Farah - not her real name - met her husband after being introduced to him by a family friend when she was in her 20s. They had children together soon afterwards but then, Farah says, the abuse began.

"He dragged me by my hair through two rooms and tried to throw me out of the house. There would be times where he would just go crazy."

Despite the abuse, Farah hoped things would change. Her husband's behaviour though became increasingly erratic - leading to him "divorcing" her via text message.

During a moment in the checkout line at Costco, it occurred to me that it wouldn’t be the worst time for the apocalypse to strike. There might have been two hundred souls in the building, and if we were suddenly thrust into a survival situation by nuclear attack or zombie outbreak, we would have hundreds of tons of food, along with plenty of pharmaceuticals, first aid supplies, and toilet paper on hand.

If a crisis forced you to spend weeks or months together with a fairly random selection of strangers, you’d soon find out which of these people are a positive, helpful presence, and which aren’t.

Like most people probably do, I like to think I’d be one of the more helpful and welcome members of this new post-apocalyptic family, but I’m not sure why I think that. It’s probably the “ Lake Wobegon Effect ” — our tendency to overestimate our value and capabilities in relation to others. It’s the same phenomenon that has 90% of us believing we’re better-than-average drivers. (Clearly about 40% of us are wrong on that count, but I’m still somehow nearly 100% sure I’m not one of them.)

Reproduced by permission of the Journal of the American Planning Association, v. 66, no. 2, Spring 2000
JAPA section of APA site
JAPA's site

The food system, however, is notable by its absence from the writing of planning scholars, from the plans prepared by planning practitioners, and from the classrooms in which planning students are taught. By the food system, we mean the chain of activities connecting food production, processing, distribution, consumption, and waste management, as well as all the associated regulatory institutions and activities.

We recently taught a rare course for a graduate planning program on planning for a community food system. 2 Our effort, which culminated in a class report titled Fertile Ground: Planning for the Madison/Dane County Food System (University of Wisconsin, Department of Urban and Regional Planning, 1997), convinced us that the food system was extraordinarily important to the health and vitality of communities. It has led us to probe deeper into several questions:

Full of thrilling, imaginative textures, Stranger to Stranger conjures a vivid and vital new context to Simon’s well-established virtuosity as a singer and songwriter.

"The Stranger" is the twentieth episode of Season One of ABC 's Once Upon a Time . It was written by Ian Goldberg & Andrew Chambliss and directed by Gwyneth Horder-Payton . It is the twentieth episode of the series overall, and premiered on April 29, 2012.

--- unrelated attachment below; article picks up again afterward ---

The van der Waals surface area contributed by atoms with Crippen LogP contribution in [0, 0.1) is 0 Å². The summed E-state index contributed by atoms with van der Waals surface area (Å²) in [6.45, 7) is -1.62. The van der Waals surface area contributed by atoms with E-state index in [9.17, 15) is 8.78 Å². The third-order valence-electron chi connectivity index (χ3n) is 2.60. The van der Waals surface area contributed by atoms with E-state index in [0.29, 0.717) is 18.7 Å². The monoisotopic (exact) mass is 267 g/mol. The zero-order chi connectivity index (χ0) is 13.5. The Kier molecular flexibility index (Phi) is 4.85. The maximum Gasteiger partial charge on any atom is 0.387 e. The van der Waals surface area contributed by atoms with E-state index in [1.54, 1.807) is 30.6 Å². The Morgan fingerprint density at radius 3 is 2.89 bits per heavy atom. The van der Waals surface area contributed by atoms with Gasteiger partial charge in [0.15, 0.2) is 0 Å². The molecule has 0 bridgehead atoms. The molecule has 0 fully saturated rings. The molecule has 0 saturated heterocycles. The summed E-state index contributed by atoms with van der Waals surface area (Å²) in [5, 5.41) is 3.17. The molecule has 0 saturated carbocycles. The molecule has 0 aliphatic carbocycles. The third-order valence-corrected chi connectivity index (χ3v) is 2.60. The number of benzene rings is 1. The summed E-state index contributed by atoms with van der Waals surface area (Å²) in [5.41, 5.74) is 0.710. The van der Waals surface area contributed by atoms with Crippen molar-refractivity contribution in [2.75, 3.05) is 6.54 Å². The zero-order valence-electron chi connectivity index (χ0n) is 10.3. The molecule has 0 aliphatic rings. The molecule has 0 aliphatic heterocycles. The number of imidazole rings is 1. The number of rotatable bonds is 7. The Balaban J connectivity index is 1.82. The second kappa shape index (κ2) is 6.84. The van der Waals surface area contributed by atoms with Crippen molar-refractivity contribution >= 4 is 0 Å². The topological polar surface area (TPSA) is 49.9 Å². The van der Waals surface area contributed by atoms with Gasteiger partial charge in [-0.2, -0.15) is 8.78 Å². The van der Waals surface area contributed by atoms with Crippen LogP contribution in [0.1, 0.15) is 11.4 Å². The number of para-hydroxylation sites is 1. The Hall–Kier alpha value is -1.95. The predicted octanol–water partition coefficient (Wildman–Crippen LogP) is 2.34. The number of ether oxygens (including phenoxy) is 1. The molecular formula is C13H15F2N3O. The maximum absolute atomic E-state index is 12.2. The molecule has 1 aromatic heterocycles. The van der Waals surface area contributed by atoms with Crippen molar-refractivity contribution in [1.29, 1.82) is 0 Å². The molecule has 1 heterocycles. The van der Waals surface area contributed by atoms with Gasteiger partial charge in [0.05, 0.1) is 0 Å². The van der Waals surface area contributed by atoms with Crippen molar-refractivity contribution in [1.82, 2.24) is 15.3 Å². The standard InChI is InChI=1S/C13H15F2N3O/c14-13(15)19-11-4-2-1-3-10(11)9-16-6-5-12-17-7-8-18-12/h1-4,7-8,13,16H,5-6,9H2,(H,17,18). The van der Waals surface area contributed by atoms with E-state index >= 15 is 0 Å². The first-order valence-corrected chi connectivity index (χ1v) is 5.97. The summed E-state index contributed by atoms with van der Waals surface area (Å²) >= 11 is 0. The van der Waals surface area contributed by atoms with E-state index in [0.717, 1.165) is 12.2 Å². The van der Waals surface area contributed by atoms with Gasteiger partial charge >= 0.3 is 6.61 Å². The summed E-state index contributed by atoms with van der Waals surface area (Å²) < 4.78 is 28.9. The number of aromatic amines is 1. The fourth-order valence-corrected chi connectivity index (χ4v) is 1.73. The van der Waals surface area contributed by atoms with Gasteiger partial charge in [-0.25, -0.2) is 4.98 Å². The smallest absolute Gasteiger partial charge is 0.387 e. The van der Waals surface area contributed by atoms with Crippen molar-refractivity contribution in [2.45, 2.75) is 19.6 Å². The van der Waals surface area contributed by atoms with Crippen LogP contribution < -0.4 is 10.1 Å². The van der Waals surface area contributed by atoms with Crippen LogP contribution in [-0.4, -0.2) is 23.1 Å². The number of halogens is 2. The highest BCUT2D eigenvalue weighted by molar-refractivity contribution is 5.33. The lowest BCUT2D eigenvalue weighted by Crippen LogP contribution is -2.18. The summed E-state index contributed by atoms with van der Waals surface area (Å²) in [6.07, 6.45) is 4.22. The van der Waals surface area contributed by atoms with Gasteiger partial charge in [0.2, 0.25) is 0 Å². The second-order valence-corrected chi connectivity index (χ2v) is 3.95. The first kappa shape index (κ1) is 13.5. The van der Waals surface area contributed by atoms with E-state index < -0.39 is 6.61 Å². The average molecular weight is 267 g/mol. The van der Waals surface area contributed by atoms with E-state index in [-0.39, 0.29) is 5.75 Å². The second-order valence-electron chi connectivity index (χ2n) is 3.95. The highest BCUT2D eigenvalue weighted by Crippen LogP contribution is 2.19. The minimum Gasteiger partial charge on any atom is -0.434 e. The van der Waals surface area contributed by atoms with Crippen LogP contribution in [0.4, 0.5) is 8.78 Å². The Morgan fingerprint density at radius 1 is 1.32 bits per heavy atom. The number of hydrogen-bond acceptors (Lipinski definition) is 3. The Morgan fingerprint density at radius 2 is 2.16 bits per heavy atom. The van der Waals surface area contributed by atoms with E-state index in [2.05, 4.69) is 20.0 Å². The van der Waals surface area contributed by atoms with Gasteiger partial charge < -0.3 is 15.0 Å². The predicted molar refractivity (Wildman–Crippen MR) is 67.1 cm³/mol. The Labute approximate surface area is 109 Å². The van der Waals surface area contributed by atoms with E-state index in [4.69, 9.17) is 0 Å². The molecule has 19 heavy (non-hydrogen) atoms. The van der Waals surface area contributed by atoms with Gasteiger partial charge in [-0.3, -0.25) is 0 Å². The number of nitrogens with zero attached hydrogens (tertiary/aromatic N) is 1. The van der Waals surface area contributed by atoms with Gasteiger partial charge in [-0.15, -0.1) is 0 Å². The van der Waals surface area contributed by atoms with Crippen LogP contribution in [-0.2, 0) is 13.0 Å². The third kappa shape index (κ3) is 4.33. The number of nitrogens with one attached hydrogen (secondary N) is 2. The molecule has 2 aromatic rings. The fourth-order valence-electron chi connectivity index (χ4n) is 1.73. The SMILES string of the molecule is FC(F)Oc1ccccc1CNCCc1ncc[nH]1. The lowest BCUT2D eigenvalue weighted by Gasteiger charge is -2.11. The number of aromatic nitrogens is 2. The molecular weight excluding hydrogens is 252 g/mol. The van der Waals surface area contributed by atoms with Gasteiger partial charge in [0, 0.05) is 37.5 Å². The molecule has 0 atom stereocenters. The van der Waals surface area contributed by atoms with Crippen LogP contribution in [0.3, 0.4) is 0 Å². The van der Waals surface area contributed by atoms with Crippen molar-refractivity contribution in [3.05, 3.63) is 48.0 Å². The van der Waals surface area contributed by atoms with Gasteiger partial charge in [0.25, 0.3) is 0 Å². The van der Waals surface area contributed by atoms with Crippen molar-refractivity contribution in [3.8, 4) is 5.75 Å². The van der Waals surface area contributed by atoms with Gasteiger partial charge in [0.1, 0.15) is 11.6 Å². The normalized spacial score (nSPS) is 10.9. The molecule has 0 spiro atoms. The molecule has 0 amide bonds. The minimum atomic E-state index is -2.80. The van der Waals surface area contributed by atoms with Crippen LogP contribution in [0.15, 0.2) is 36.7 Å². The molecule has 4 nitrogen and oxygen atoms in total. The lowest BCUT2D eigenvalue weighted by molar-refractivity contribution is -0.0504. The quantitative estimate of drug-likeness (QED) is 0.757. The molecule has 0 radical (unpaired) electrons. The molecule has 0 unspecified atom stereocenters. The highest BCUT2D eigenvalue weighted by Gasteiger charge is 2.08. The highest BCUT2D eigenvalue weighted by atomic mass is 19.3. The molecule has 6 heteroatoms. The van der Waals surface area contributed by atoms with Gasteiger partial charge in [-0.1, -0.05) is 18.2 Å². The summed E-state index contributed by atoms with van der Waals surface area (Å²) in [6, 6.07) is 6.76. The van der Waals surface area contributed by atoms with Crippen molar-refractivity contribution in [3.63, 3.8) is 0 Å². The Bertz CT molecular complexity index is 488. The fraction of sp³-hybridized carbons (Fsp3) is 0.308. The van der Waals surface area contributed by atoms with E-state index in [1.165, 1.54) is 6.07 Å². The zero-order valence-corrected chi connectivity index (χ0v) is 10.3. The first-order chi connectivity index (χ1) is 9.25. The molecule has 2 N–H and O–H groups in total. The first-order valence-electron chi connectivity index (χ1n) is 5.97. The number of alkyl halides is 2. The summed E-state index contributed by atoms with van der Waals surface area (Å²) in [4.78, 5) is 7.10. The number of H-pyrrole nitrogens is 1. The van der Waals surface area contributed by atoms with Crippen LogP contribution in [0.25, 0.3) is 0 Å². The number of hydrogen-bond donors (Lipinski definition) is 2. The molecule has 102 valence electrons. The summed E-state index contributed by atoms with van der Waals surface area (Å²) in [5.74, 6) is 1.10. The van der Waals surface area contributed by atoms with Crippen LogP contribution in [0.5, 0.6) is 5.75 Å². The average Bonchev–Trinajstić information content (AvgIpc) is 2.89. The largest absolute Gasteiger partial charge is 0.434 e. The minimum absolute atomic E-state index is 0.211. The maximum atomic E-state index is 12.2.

August promises to enlighten Emma and take her on a journey that will show her how she can beat Regina , and possibly take custody of Henry ; and with Mary Margaret returning to work , Regina puts a plan in motion to seduce David . Meanwhile, in the fairytale land that was, with the Evil Queen 's curse about to strike, Geppetto agrees to a plan that will save Snow White and Prince Charming 's daughter, but with a proviso that could also save his own son . [1]

August is sitting at his desk admiring a hat that resembles the one Pinocchio wears. He calls Mr. Gold saying they need to meet, as there is a problem with Emma. August then starts having issues with his leg and sits down. He pulls up his pants and reveals a wooden leg.

Farah - not her real name - met her husband after being introduced to him by a family friend when she was in her 20s. They had children together soon afterwards but then, Farah says, the abuse began.

"He dragged me by my hair through two rooms and tried to throw me out of the house. There would be times where he would just go crazy."

Despite the abuse, Farah hoped things would change. Her husband's behaviour though became increasingly erratic - leading to him "divorcing" her via text message.

Farah - not her real name - met her husband after being introduced to him by a family friend when she was in her 20s. They had children together soon afterwards but then, Farah says, the abuse began.

"He dragged me by my hair through two rooms and tried to throw me out of the house. There would be times where he would just go crazy."

Despite the abuse, Farah hoped things would change. Her husband's behaviour though became increasingly erratic - leading to him "divorcing" her via text message.

During a moment in the checkout line at Costco, it occurred to me that it wouldn’t be the worst time for the apocalypse to strike. There might have been two hundred souls in the building, and if we were suddenly thrust into a survival situation by nuclear attack or zombie outbreak, we would have hundreds of tons of food, along with plenty of pharmaceuticals, first aid supplies, and toilet paper on hand.

If a crisis forced you to spend weeks or months together with a fairly random selection of strangers, you’d soon find out which of these people are a positive, helpful presence, and which aren’t.

Like most people probably do, I like to think I’d be one of the more helpful and welcome members of this new post-apocalyptic family, but I’m not sure why I think that. It’s probably the “ Lake Wobegon Effect ” — our tendency to overestimate our value and capabilities in relation to others. It’s the same phenomenon that has 90% of us believing we’re better-than-average drivers. (Clearly about 40% of us are wrong on that count, but I’m still somehow nearly 100% sure I’m not one of them.)